Staff at Copperfield’s Books in Petaluma are unionizing

“My pay has only gone up when minimum wage has gone up,” Robert Glover, spokesperson for the Copperfield’s Books Union said.|

Editor’s Note: This article was updated Friday, March 17, to include a comment from Copperfield’s Books.

Staff members at Copperfield’s Books in Petaluma are unionizing in an attempt to gain higher pay, better insurance benefits and a more stable work environment.

Robert Glover, a full-time book buyer and spokesperson for the Copperfield’s Books Union, said he and fellow staff members want the opportunity to retain knowledgeable employees, earn better pay and health care. They believe that can be achieved by forming a union.

“I’ve been here for almost seven years now and I’ve pretty much stayed at minimum wage,” Glover said. “My pay has only gone up when minimum wage has gone up.”

The state’s minimum wage was $10 in 2016 and increased to $15.50 as of Jan. 1.

Copperfield’s Books, a chain of bookstores based out of Sebastopol with nine stores across Sonoma, Napa and Marin counties, sells both new and used books with a book-buying program.

Efforts to unionize the Petaluma staff started in August 2022 when Glover reached out to the Industrial Workers of the World trade union and talked to fellow staff members about unionizing.

By March 1, Glover had received signed union cards from Copperfield’s staff and announced to both corporate and managing staff about the union.

However, the request to voluntarily recognize the union was denied by the corporate office in Sebastopol, so the next step is for staff members to vote for union representation. And Glover is confident that vote will pass.

Paul Jaffe, co-owner, founder and president of Copperfield’s Books, said in a statement Friday that the company is not denying the staff’s efforts to unionize and looks forward to working with staff and the National Labor Relations Board to “ensure that all voices are heard and that due process is followed.”

“We are not tone-deaf to the concerns of our employees, and know we can always try and do better,” Jaffe said in the statement.

“There are some things we just can’t accomplish, that speak more to the issues of trying to succeed as an independent bookstore business, to the entire economic system that we all try and grapple with on a day to day basis, that are much bigger than just Copperfield’s Books.”

The union plans to negotiate for better pay, better health care and more sick time and paid time off. Currently, non-management employees make minimum wage with few making just above that.

Glover said a majority of the full-time staff is insured by Covered California, a government agency and marketplace that provides Californians with affordable health care options, because the insurance offered by Copperfield’s is not affordable considering the workers’ current salaries.

“The 24 hours of sick time (we get) is the minimum required by the state of California,” Glover said.

“This is about a sense of dignity, you know, we feel that we are worth more than what is minimally required.”

Ellen Skagerberg, a part-time head buyer of used and rare books at the Petaluma shop, is one of the few unionizing employees that earns higher than minimum wage. She said it’s not fair that their younger employees have to choose between living at home or with a roommate or buying groceries for the week.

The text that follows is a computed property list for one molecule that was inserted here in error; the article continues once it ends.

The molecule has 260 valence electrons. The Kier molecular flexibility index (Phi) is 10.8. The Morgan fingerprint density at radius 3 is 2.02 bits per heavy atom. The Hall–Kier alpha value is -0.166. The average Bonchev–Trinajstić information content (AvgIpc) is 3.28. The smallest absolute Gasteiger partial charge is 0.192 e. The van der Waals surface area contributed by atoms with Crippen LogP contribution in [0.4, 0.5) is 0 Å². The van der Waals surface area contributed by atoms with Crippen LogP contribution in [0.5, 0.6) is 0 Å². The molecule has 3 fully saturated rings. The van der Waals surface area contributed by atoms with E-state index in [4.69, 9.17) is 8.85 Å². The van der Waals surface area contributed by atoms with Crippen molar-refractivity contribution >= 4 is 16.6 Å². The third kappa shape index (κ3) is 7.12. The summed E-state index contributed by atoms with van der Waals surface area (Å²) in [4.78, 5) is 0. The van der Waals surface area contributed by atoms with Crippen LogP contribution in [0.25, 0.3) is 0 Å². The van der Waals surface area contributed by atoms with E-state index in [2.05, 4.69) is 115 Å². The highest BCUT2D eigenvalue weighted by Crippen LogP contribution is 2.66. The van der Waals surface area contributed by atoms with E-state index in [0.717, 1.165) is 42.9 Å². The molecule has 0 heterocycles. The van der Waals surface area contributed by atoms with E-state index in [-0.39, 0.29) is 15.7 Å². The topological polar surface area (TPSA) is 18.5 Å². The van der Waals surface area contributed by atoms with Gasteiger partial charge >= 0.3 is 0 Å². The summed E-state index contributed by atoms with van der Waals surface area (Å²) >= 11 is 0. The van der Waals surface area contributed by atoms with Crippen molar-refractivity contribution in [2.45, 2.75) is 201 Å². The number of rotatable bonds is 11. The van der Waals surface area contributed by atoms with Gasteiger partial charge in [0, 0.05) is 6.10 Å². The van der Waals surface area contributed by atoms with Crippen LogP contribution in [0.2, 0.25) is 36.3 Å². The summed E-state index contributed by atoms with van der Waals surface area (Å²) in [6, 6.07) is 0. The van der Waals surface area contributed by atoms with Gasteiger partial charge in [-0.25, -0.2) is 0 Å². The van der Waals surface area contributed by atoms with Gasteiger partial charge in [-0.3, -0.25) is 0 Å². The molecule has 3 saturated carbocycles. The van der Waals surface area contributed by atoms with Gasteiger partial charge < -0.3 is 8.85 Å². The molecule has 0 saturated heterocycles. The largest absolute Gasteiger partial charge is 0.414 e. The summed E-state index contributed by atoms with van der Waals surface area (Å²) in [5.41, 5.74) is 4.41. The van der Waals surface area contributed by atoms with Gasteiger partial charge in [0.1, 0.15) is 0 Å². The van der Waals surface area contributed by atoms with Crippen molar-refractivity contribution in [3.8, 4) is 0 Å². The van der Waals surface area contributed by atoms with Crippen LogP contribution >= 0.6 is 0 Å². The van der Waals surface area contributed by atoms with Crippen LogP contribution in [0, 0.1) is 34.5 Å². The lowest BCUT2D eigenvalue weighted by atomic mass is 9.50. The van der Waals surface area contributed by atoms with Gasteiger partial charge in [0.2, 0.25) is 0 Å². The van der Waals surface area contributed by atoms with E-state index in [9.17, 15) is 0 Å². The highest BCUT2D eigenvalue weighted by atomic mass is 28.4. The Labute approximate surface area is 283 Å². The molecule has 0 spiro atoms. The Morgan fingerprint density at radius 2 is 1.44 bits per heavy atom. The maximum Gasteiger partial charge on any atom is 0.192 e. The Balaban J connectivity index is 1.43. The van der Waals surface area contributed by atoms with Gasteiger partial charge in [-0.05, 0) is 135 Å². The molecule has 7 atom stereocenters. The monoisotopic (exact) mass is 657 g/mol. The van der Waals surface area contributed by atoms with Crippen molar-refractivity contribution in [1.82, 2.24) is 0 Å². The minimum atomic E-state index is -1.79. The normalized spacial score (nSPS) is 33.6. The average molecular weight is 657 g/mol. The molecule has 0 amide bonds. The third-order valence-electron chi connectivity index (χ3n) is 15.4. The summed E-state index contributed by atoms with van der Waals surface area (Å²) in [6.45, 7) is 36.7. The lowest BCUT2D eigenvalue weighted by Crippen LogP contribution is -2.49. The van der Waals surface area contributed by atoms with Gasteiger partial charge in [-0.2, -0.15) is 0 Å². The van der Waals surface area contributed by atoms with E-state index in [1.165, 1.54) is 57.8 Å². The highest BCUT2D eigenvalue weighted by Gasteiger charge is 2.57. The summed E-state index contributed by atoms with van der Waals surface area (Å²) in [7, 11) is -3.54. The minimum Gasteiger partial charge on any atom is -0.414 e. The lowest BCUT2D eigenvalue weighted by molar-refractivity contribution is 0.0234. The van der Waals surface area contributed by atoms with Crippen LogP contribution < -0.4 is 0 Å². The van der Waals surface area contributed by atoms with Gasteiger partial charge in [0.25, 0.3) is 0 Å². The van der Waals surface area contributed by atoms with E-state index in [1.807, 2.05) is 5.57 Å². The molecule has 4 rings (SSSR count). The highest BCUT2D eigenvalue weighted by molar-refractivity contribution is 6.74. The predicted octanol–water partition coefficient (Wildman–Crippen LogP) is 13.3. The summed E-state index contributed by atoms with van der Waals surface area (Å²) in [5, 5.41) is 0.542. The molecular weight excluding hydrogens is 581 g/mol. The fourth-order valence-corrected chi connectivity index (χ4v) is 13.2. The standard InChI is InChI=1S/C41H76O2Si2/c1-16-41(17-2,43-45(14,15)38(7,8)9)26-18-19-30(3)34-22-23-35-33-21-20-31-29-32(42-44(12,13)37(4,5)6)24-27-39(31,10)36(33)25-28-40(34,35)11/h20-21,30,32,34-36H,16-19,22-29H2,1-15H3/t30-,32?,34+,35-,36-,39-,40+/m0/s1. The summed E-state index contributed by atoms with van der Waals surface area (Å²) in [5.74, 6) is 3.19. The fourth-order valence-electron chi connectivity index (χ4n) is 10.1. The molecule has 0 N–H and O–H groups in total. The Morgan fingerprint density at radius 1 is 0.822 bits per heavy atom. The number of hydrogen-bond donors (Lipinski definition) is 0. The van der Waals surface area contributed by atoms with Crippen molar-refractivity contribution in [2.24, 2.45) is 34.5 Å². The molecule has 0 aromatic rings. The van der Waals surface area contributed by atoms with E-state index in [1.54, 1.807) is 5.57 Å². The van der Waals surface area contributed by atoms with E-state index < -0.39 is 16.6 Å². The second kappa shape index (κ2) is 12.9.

“And each of us having to go and ask for a raise and hearing no over and over again is so frustrating,” she said.

Skagerberg also wants the company to provide better guidance on how workers can protect each other from microaggressions and macroaggressions, along with better pay and benefits.

“If someone comes in to question an employee’s gender identity, I don’t know if I can turn to the sign on the door saying we can refuse service,” she said. “Management has not been responsive in giving us store training in how to protect each other.”

Jaffe said in his statement that he and co-owner Barney Brown don’t believe having a union makes sense because it has continued to be a family-run business that was able to navigate the stresses of the COVID-19 pandemic and recent spike in inflation.

“Not only are we still fully open for business in all our stores, servicing all the communities that we do, we have not laid off a single employee during that time,” Jaffe said in his statement.

The Petaluma unionizing staff members held a celebration Saturday to raise awareness about their efforts to unionize and gain community support, which Glover said was a success.

“It was an event that represented how far we’ve come and represented the beginning of a new chapter,” he said.

The best way for the public to show support, Glover said, is to continue to shop at Copperfield’s and follow the union on Twitter, Facebook and Instagram.

“We love the store and we’re not trying to boycott the business in any way,” he said. “We really want it to thrive because we work there.”

Jaffe added in his statement that internal discussions with employees have been scheduled to give employees the chance to be heard.

“I believe we are all better off working together and not be torn apart, not just store by store, but management versus staff,” he said in his statement.

“We strongly believe that these conversations will only make us stronger.”

You can reach Staff Writer Sara Edwards at 707-521-5487 or sara.edwards@pressdemocrat. com. On Twitter @sedwards380.

Sara Edwards

Business reporter

Small businesses are the bread and butter of Sonoma County. I cover a diverse group: Chambers of commerce and business groups, clothing shops, jewelry boutiques, hobby stores and more. Economic uncertainty is a high concern among Sonoma County consumers, and it’s my job to make sure shoppers know what’s happening in the local economy and how those trends and issues impact them.

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